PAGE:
The present is gloomy at Blackpool, but the future could be bright.
On Tuesday, the Tangerines face Arsenal in the first leg of their FA Youth Cup semi-final, attempting to become the first third-tier side for 30 years to reach the final.
They have won five away games to reach the last four, and beaten three clubs with category one academies – the highest status.
It is a fine achievement, made more remarkable because it comes against the backdrop of ongoing unrest at the club that means many long-standing fans will refuse to go to Bloomfield Road for Tuesday’s match.
Instead, they will be meeting the Football League as the latest move in their attempt to get Blackpool’s owners, the Oyston family, out of the club.
‘A real fairytale’
Blackpool were beaten in the first round of last season’s FA Youth Cup. Twelve months on they won at Bradford and Doncaster before overcoming West Ham and, in their only tie at home so far, Southampton. That match was played in front of 223 people.
Further victories at Ipswich and Blackburn have set up the tie with Arsenal, the second leg of which will be held at Emirates Stadium on 16 April.
Recruitment is tough for a category three academy club on the Fylde coast. Within 50 miles of Blackpool, there are five category one academy clubs, and three teams who reached the knockout stage of this season’s Champions League.
Of the 18 players on duty for the quarter-final victory at Blackburn, three are from Liverpool and another three from Preston. All but four come from less than 60 miles away.
Blackpool tend to target the bigger clubs’ cast-offs.
Through careful planning, they put together a squad that won both the EFL North-West Youth Alliance League and Lancashire FA Youth Cup last season.
Their star man – Republic of Ireland Under-17 international Rowan Roache – was recruited as a 14-year-old after he left the Manchester United academy.
“We don’t have full-time recruiting staff like the big clubs, so it is a case of spotting lads as well as we can, bringing them in and working with them,” says coach Paul Murphy.
“We are not paying players thousands like some clubs are doing but over the past few years we have been slightly unlucky with some of our results in the Youth Cup, so I did think we were capable of doing well. But even I never expected this. It is a real fairytale.
“Rowan was released by United but his family live in Lytham, which was a big factor behind why he came to Blackpool.”
‘In any war there will be casualties’
A significant number of Blackpool supporters are engaged in a long-running campaign against the club’s owners, who have sued fans on a web forum for libel, such is the toxic relationship between them and those who follow the club.
The ‘Not A Penny More’ initiative calls on supporters to engage in an ‘ethical’ protest.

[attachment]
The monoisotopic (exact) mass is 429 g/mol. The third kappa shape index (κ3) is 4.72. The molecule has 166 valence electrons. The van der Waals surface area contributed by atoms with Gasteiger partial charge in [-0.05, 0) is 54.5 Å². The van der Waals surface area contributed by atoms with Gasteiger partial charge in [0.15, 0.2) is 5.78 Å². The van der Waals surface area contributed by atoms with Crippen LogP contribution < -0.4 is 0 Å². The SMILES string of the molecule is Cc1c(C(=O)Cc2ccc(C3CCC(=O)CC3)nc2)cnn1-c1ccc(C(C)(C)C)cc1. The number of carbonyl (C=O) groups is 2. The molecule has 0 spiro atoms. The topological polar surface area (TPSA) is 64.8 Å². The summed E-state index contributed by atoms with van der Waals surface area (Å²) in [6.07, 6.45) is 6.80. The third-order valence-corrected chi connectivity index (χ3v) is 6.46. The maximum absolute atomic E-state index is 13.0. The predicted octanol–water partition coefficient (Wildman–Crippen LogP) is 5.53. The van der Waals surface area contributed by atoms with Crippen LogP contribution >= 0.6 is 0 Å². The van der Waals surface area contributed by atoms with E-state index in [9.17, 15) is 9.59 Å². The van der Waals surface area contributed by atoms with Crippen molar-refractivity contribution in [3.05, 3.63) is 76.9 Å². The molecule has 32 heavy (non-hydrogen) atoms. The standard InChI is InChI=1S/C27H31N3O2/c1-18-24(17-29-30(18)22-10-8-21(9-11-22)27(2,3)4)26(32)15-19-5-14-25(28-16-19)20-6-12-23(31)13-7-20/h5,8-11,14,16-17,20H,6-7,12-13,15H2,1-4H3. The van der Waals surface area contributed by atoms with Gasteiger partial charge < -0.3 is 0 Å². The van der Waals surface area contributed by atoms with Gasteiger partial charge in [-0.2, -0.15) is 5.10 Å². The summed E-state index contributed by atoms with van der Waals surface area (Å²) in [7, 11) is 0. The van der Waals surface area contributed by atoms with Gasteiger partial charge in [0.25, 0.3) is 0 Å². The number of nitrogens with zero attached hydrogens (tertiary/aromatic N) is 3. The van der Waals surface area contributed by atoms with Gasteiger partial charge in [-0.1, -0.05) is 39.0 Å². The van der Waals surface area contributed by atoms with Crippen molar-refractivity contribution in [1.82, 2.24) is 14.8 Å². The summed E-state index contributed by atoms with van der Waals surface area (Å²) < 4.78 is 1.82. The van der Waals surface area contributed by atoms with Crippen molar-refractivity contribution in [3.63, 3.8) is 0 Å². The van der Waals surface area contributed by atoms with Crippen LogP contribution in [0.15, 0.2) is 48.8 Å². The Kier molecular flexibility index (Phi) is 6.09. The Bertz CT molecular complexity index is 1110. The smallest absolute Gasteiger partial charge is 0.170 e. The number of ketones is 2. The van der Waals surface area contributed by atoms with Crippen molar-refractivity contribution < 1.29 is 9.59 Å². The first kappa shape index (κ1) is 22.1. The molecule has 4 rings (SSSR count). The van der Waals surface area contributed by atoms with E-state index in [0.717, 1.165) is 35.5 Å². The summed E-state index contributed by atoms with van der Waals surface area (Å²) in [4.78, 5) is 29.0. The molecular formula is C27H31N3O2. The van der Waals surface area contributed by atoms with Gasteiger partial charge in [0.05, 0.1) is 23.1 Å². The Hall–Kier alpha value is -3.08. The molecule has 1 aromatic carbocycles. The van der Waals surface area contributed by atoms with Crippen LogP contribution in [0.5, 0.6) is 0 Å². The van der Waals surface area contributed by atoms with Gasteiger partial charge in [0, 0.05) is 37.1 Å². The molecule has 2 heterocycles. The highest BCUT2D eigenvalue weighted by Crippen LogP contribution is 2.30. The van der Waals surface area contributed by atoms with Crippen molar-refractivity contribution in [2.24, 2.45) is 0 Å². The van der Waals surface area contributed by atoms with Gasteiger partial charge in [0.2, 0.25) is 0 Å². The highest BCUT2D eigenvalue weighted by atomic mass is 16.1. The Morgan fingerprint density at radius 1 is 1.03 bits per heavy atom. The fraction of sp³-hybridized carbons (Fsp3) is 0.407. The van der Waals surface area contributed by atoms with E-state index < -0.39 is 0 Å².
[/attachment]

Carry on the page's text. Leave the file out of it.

For some, that means attending games but not spending money in the stadium. Others do not attend home games. The most hardline will not go to any games, home or away, until the Oystons no longer own the club.
There have been appeals for the club to offer free admittance for the Youth Cup tie to non-season ticket holders, but these have been rejected.
Tim Fielding, honorary vice-president of the Blackpool Supporters’ Trust said: “It is a black-and-white issue.
“The Youth Cup team have done a fantastic job. Ordinarily I, and many others, would love to be there to support them. But in any war there will be casualties, and they are caught in the crossfire.”
Coincidentally, the Football League has chosen 20 March as the date when it will meet representatives of the major Blackpool supporters’ groups to listen to their concerns about the club’s owners.
The meeting starts at 19:00 GMT – the same time the Youth Cup semi-final kicks off.
‘We can’t get involved in the politics’
Few back the Oyston family’s controversial regime.
But for some supporters, watching Blackpool live is something they will not give up.
Lifelong fan Ian Carden is one such fan. He was at Ewood Park to see the youth team win their quarter-final and intends to be at both legs of the semi-final.
He said: “Those lads may not be the best footballers in the world but they never give up.
“The team spirit is amazing. They have done so well for a club of this size. It is just a shame the achievement won’t be recognised in the size of the crowd.”
The average attendance for the four semi-final ties last season – involving Chelsea, Tottenham, Manchester City and Stoke – was 3,000.
It is anticipated there will not be any more than 500 to watch Blackpool play seven-time winners Arsenal, who won 5-1 at Colchester in the last eight.
Murphy said: “It would be nice if it was a big crowd but we can’t get involved in the politics of it all.
“The players’ families will be there and those supporters who do come will hopefully see our lads put on a performance they can be proud of.”
‘Scouts from other clubs must be taking notice’
Even on good days, there are problems for Blackpool to deal with.
Roache cannot play on Tuesday because he has been named in the Republic of Ireland Under-19 squad for European Championship matches in Portugal. Blackpool’s plea for him to be excused was turned down.
A bigger issue is created by Blackpool’s decision to scrap their reserve team in 2011.
It means that unless they are given professional contracts, the eight second-year scholars in Blackpool’s team will have to leave if they are to further their careers.
Yet, as Murphy points out, League One is not a place where teenagers can learn their trade very easily.
He said: “The pathway is difficult for our lads.
“Let’s face it, how many players of that age are ready to go into the first team? Wayne Rooney did it at Everton but he had the body of a man at 15.
“Scouts from other clubs must be taking notice of what we are doing.”